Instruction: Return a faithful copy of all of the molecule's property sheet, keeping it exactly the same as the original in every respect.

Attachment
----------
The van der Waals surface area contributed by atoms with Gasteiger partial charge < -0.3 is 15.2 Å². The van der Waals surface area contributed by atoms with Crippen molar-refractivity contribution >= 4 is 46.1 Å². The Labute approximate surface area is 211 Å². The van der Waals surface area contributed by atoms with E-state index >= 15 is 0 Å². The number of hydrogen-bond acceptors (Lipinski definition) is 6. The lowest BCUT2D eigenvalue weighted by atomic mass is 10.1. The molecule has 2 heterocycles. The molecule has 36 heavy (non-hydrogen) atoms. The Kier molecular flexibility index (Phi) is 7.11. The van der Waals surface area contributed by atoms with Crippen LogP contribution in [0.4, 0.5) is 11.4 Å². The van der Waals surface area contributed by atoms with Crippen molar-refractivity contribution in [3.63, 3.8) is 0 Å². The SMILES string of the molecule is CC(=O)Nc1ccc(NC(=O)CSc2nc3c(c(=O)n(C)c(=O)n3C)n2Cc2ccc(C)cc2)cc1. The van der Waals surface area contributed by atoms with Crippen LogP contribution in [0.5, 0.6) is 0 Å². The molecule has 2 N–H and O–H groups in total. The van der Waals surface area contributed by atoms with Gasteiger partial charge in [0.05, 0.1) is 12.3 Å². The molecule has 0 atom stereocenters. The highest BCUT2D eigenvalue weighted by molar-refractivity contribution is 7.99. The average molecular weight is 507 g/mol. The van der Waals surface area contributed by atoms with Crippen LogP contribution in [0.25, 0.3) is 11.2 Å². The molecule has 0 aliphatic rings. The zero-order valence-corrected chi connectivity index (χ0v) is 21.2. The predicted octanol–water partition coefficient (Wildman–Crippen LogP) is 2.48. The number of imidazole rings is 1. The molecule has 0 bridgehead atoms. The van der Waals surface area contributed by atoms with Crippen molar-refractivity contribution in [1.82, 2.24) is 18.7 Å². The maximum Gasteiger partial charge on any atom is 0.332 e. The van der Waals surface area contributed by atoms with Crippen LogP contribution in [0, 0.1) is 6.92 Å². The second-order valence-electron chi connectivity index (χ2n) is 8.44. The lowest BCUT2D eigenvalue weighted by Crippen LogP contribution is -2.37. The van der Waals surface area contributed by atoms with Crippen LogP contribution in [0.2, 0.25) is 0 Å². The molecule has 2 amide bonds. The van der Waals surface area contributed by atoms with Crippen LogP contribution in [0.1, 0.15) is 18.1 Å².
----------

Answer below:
The van der Waals surface area contributed by atoms with Gasteiger partial charge < -0.3 is 15.2 Å². The van der Waals surface area contributed by atoms with Crippen molar-refractivity contribution >= 4 is 46.1 Å². The Labute approximate surface area is 211 Å². The van der Waals surface area contributed by atoms with E-state index >= 15 is 0 Å². The number of hydrogen-bond acceptors (Lipinski definition) is 6. The lowest BCUT2D eigenvalue weighted by atomic mass is 10.1. The molecule has 2 heterocycles. The molecule has 36 heavy (non-hydrogen) atoms. The Kier molecular flexibility index (Phi) is 7.11. The van der Waals surface area contributed by atoms with Crippen LogP contribution in [0.4, 0.5) is 11.4 Å². The van der Waals surface area contributed by atoms with Crippen molar-refractivity contribution in [3.63, 3.8) is 0 Å². The SMILES string of the molecule is CC(=O)Nc1ccc(NC(=O)CSc2nc3c(c(=O)n(C)c(=O)n3C)n2Cc2ccc(C)cc2)cc1. The van der Waals surface area contributed by atoms with Crippen LogP contribution in [0.5, 0.6) is 0 Å². The molecule has 2 N–H and O–H groups in total. The van der Waals surface area contributed by atoms with Gasteiger partial charge in [0.05, 0.1) is 12.3 Å². The molecule has 0 atom stereocenters. The highest BCUT2D eigenvalue weighted by molar-refractivity contribution is 7.99. The average molecular weight is 507 g/mol. The van der Waals surface area contributed by atoms with Crippen LogP contribution in [0.25, 0.3) is 11.2 Å². The molecule has 0 aliphatic rings. The zero-order valence-corrected chi connectivity index (χ0v) is 21.2. The predicted octanol–water partition coefficient (Wildman–Crippen LogP) is 2.48. The number of imidazole rings is 1. The molecule has 0 bridgehead atoms. The van der Waals surface area contributed by atoms with Crippen molar-refractivity contribution in [1.82, 2.24) is 18.7 Å². The maximum Gasteiger partial charge on any atom is 0.332 e. The van der Waals surface area contributed by atoms with Crippen LogP contribution in [0, 0.1) is 6.92 Å². The second-order valence-electron chi connectivity index (χ2n) is 8.44. The lowest BCUT2D eigenvalue weighted by Crippen LogP contribution is -2.37. The van der Waals surface area contributed by atoms with Crippen LogP contribution in [0.2, 0.25) is 0 Å². The molecule has 2 amide bonds. The van der Waals surface area contributed by atoms with Crippen LogP contribution in [0.1, 0.15) is 18.1 Å².